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Remnants of Golf Course Being Removed from Rocky Mountain National Park


A golf course once located in Moraine Park at Rocky Mountain National Park soon will be little but a photographic memory. NPS photo.

Nearly 50 years after the thwack of a golf club meeting a little white ball could be heard near Rocky Mountain National Park, the remnants of the 9-hole course are being erased by park crews.

Originally part of Stead's Ranch in Moraine Park, but acquired by the National Park Service in 1962, the golf course slowly has been fading from view. Yet while the buildings and above-ground infrastructure that once were part of the ranch long have been gone, there remains some evidence of the golf course.

That soon will change, though, as crews are about to begin work removing the golf course's tees and greens, filling in a man-made drainage ditch, and removing below grade foundations and infrastructure. This work is scheduled to be completed by 2009.

The tees and greens (more than 1,100 cubic yards of material) need to be removed because these elevated areas have altered natural wetlands and are now harboring invasive plants such as Canada thistle and yellow toadflax. By filling in the drainage ditch, park officials expect natural wetland function will be restored to the area that is now being drained by the ditch.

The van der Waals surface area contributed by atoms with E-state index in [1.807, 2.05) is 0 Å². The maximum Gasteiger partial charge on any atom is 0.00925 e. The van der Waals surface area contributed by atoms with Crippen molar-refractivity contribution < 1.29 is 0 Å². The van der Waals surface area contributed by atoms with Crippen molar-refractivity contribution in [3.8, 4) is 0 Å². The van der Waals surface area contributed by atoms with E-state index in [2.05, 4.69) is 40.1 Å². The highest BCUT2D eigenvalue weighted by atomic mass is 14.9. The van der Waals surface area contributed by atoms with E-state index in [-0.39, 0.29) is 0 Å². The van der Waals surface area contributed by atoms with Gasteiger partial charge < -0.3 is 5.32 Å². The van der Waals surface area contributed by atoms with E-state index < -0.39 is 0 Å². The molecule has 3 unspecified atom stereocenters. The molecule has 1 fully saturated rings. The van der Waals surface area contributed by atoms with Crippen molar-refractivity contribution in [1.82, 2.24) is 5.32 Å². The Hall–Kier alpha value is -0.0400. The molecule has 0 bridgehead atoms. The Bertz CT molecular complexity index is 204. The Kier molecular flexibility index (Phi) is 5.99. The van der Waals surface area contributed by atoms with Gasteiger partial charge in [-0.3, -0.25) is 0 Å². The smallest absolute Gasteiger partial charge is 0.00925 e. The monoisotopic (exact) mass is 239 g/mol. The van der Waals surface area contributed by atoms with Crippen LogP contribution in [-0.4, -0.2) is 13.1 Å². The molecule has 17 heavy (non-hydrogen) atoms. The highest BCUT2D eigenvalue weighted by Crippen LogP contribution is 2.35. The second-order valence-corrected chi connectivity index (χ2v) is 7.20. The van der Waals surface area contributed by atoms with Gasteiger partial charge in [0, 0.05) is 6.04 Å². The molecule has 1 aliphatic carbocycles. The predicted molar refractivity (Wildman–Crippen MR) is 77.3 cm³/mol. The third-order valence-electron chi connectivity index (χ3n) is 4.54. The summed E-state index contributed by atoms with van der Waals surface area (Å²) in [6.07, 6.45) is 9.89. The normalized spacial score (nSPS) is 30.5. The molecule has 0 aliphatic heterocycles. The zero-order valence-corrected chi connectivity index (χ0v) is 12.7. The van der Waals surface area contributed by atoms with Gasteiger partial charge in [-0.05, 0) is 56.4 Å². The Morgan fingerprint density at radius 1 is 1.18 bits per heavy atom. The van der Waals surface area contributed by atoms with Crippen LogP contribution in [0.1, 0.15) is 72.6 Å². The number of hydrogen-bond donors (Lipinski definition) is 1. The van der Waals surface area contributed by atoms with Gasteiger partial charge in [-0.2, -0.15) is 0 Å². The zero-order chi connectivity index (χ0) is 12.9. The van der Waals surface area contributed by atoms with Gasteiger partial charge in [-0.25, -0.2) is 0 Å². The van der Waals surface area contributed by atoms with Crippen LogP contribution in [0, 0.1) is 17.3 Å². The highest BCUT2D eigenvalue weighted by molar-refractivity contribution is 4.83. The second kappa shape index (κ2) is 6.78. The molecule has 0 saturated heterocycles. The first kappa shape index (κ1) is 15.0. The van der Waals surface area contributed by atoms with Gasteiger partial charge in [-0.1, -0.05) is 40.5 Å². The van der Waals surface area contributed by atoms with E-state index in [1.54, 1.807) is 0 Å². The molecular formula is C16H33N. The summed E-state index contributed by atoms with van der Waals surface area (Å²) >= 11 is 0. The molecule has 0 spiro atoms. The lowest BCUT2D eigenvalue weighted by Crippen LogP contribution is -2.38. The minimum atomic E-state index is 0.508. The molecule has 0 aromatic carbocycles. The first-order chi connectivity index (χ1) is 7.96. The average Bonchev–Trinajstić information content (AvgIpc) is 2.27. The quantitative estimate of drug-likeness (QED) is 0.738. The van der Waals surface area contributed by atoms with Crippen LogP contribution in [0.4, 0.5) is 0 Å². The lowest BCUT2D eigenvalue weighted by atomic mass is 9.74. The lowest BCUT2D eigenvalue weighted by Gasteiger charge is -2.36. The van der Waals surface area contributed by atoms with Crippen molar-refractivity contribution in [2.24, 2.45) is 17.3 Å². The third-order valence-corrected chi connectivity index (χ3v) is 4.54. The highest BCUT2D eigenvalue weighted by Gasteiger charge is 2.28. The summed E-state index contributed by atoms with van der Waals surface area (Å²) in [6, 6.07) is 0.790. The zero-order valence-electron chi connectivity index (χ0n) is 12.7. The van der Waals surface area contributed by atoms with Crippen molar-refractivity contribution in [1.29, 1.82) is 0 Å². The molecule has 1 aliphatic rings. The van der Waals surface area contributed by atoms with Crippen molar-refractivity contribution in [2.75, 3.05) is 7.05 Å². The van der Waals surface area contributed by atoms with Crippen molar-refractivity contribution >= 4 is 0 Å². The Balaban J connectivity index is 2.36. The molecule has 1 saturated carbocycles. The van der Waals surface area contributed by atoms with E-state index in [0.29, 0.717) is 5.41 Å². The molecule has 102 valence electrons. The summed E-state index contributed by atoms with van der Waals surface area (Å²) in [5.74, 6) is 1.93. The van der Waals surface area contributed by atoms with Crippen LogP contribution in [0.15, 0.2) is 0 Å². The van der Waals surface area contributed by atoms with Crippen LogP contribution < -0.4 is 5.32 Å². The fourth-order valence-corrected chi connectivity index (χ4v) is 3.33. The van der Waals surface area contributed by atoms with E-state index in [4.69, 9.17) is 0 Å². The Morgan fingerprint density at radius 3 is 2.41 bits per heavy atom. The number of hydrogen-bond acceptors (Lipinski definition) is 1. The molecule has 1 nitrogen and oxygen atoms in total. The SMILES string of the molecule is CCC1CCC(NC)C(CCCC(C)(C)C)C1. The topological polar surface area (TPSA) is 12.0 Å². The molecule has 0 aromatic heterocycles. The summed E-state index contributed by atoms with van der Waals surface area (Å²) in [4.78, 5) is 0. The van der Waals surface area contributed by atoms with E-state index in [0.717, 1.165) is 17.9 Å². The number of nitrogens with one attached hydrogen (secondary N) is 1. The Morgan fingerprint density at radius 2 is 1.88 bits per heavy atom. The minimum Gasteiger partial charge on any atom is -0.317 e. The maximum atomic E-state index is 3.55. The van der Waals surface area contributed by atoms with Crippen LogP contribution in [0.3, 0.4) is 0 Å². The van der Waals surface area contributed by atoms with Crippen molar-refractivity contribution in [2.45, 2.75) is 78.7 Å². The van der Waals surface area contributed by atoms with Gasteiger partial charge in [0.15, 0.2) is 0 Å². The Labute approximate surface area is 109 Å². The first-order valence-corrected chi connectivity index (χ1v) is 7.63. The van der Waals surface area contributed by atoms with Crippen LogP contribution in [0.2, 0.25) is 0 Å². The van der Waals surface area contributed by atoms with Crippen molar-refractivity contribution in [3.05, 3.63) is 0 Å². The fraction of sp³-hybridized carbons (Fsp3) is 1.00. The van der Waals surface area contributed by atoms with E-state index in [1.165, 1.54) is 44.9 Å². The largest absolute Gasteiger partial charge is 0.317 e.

Heavy equipment will be used to remove the tees and greens, fill in the drainage ditch, and excavate and remove below grade foundations and other infrastructure. Upon completion, all excavated areas will be restored to natural grade, and all disturbed areas, including haul roads, will be replanted with native plants or reseeded with native seed. When the entire project is complete, the natural hydrologic regime will be restored.

Prior to beginning the work, park staff will be collecting seeds from native plants in the area. These seeds will be used to produce plants and seeds for the restoration of the area. Herbicides will also be applied in the project area in order to control the spread of noxious weeds.

The work is to be limited to week days, and no work will be conducted from August 29 to October 13 during the fall elk mating season. Work may resume on October 14, but only if elk mating behavior and elk viewing in Moraine Park would not be unduly compromised. After late October, work will proceed, weather permitting.


Hip Hip Hooray. Now take out Yosemite's pathetic 9-hole course too!

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